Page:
This East Coast/NYC old timey/bluegrass ensemble was a loose-knit agglomeration of a lot of major talent, notably Tony Trischka and mandolin picker Andy Statman, as well as fiddlers Alan Kaufman, Johnny Wetz and Richard Schulberg, who all have a grand and glorious time sawing away on these rough-cut melodies. The plunking, heavy rhythms of old-time music predominate, with Trischka playing in a more rhythmic (and less modern, progressive) style than in his better-known bluegrass performances. Banjoists Andy Cahan and Marty Cutler chime in as well -- and a couple of tracks feature vocals, though mostly this is an all-instrumental, foot stomping affair. The liner notes are super-goofy (a tune entitled "Those Wheels Of Karma" is described thusly: "The oldest old-timey tune known (on this planet). The words were transcribed from an ancient parchment discovered in the Middle East: chemical analysis showed it to be part of a larger document carried from the Orient in the third millennia B.C.," gently mocking the competitive push for "authenticity" among the more-traditional-than-thou crowd...) but the giddiness of the writing reflects the joyful performances more than any avant garde, progressive musical leanings... This is a solid old-timey set from start to finish, and a delight for fans of the New Lost City Ramblers, et. al.

Tony Trischka/Bela Fleck/Bill Keith "Fiddle Tunes For Banjo" (Rounder, 1981)

Skyline "Skyline" (Flying Fish, 1983)

Skyline "Late To Work" (Flying Fish, 1983) (LP)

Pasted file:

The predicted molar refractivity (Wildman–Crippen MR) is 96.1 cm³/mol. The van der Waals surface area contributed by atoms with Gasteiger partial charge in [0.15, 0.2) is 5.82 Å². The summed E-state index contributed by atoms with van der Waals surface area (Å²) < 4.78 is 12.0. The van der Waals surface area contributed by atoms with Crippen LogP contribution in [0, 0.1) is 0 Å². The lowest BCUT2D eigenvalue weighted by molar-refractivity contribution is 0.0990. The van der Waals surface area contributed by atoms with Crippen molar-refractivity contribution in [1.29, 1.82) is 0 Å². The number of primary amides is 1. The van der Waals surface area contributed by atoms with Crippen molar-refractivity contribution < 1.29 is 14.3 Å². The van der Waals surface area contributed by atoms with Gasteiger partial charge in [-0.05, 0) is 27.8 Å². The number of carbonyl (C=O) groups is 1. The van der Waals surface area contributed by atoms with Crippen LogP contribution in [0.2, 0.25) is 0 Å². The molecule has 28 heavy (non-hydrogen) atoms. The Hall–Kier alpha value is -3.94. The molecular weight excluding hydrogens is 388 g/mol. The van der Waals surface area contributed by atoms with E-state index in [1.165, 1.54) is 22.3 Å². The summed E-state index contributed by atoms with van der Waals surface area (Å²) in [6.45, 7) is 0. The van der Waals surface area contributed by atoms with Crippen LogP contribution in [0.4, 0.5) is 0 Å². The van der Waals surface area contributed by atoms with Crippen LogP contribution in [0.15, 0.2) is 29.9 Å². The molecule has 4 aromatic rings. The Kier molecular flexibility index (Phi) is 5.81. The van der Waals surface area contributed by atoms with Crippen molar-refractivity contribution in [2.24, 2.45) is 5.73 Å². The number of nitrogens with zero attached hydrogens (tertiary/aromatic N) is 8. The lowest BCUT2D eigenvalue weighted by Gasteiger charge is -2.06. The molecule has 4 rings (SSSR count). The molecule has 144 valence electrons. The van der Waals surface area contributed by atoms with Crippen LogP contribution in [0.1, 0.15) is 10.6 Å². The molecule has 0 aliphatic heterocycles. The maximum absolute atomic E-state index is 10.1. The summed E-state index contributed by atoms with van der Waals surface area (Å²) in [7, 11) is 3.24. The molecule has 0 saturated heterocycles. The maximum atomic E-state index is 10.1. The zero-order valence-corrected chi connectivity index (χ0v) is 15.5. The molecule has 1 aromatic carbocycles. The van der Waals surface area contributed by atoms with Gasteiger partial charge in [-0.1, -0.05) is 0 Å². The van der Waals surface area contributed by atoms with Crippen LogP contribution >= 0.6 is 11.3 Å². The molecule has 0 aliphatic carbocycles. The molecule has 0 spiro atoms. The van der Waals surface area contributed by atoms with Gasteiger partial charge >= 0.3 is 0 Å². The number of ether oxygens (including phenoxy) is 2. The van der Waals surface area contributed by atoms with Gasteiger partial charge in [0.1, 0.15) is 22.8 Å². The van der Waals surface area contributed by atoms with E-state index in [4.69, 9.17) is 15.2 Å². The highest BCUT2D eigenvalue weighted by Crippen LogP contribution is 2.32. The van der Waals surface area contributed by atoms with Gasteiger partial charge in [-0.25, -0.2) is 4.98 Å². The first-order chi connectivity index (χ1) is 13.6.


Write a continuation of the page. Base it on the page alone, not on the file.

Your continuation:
Tony Trischka "Robot Plane Flies Over Arkansas" (Rounder, 1983)

Skyline "Stranded In The Moonlight" (Flying Fish, 1984) (LP)

Tony Trischka "Hill Country" (Rounder, 1985)

Skyline "Skyline Drive" (Flying Fish, 1986) (LP)

Tony Trischka "Dust On The Needle" (Rounder, 1988)

Skyline "Fire Of Grace" (Flying Grace, 1989)

Big Dogs "Live At The Birchmere" (Strictly Country, 1991)

Tony Trischka & Beppe Gambetta "Alone And Together" (Alcazar, 1992)

Tony Trischka "World Turning" (Rounder, 1993)

Psychograss "Psychograss" (Windham Hill, 1993)

Tony Trischka & Bela Fleck "Solo Banjo Works" (Rounder, 1993)

Tony Trischka "Glory Shone Around: A Christmas Collection" (Rounder, 1995)

Psychograss "Like Minds" (Sugar Hill, 1996)
The epitome of overly-clever, high-concept newgrass superpicking, featuring several members of the old "spacegrass" contingent and their pals... Fiddler Darol Anger, mandolin whiz Mike Marshall, bassist Todd Phillips, Tony Trischka on banjo and David Grier pickin' the old six-string. They run through a lot of familiar territory: lofty instrumentals that build and swell, playful, jazzy twists on old 'grass formulas and sidelong drifts into chamber music stylings, messed-up meters and all that kinda jam-bandy stuff. Most of the material is original, except for a Jimi Hendrix cover ("3rd Stone From The Sun") which is predictably (and intentionally) a bit wanky and over the top. The songs generally slide between polished virtuosity and show-offy interludes that border on tedium. If you like this sort of thing for its sheer musicianship, this disc will not disappoint, but the tunes are so obtrusively kooky that I find it hard to imagine most folks going back to it for more than a couple of listens.

Tony Trischka "New Deal" (Rounder, 2003)

Psychograss "Now Hear This" (Adventure Music, 2005)
No surprises here, but plenty of solid jazz-grass virtuosic superpicking from Marshall, Grier, Trischka, Phillips and Anger... These guys have been playing together for years and they get some nice grooves going both on the slower, more down-home stuff that starts the album, and the more jagged, chops-heavy jazz that comes towards the end. It's not totally my cup of tea, but if you're a fan of the whole spacegrass sound, this album definitely will not disappoint. Worth checking out.

Tony Trischka/Various Artists "Double Banjo Bluegrass Spectacular" (2007)

Tony Trischka "Territory" (Smithsonian-Folkways, 2009)